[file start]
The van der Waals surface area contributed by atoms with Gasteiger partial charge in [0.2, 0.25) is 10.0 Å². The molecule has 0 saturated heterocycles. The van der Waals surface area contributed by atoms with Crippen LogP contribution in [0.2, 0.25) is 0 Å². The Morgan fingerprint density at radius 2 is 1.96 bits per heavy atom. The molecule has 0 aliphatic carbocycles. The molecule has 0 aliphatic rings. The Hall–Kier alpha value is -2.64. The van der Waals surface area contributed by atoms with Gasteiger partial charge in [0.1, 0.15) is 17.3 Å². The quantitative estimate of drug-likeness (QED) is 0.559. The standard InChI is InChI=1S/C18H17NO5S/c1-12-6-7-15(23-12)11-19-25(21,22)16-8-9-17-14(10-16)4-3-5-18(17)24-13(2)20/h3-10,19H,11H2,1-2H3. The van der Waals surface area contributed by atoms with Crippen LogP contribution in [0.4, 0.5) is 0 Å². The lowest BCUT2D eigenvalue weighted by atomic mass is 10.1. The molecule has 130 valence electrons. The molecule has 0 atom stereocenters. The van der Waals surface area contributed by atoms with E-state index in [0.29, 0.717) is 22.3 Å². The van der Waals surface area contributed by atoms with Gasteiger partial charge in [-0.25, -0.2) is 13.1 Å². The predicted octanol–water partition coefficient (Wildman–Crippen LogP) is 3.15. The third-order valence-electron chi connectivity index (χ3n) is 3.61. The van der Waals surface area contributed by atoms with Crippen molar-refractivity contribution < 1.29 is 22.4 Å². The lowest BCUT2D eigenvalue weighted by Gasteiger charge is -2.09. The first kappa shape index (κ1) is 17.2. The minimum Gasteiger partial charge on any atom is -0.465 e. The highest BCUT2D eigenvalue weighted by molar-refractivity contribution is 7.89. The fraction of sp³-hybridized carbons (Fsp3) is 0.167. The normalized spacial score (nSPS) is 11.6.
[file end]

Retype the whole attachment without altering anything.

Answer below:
The van der Waals surface area contributed by atoms with Gasteiger partial charge in [0.2, 0.25) is 10.0 Å². The molecule has 0 saturated heterocycles. The van der Waals surface area contributed by atoms with Crippen LogP contribution in [0.2, 0.25) is 0 Å². The Morgan fingerprint density at radius 2 is 1.96 bits per heavy atom. The molecule has 0 aliphatic carbocycles. The molecule has 0 aliphatic rings. The Hall–Kier alpha value is -2.64. The van der Waals surface area contributed by atoms with Gasteiger partial charge in [0.1, 0.15) is 17.3 Å². The quantitative estimate of drug-likeness (QED) is 0.559. The standard InChI is InChI=1S/C18H17NO5S/c1-12-6-7-15(23-12)11-19-25(21,22)16-8-9-17-14(10-16)4-3-5-18(17)24-13(2)20/h3-10,19H,11H2,1-2H3. The van der Waals surface area contributed by atoms with Crippen LogP contribution in [0.4, 0.5) is 0 Å². The lowest BCUT2D eigenvalue weighted by atomic mass is 10.1. The molecule has 130 valence electrons. The molecule has 0 atom stereocenters. The van der Waals surface area contributed by atoms with E-state index in [0.29, 0.717) is 22.3 Å². The van der Waals surface area contributed by atoms with Gasteiger partial charge in [-0.25, -0.2) is 13.1 Å². The predicted octanol–water partition coefficient (Wildman–Crippen LogP) is 3.15. The third-order valence-electron chi connectivity index (χ3n) is 3.61. The van der Waals surface area contributed by atoms with Crippen molar-refractivity contribution < 1.29 is 22.4 Å². The lowest BCUT2D eigenvalue weighted by Gasteiger charge is -2.09. The first kappa shape index (κ1) is 17.2. The minimum Gasteiger partial charge on any atom is -0.465 e. The highest BCUT2D eigenvalue weighted by molar-refractivity contribution is 7.89. The fraction of sp³-hybridized carbons (Fsp3) is 0.167. The normalized spacial score (nSPS) is 11.6.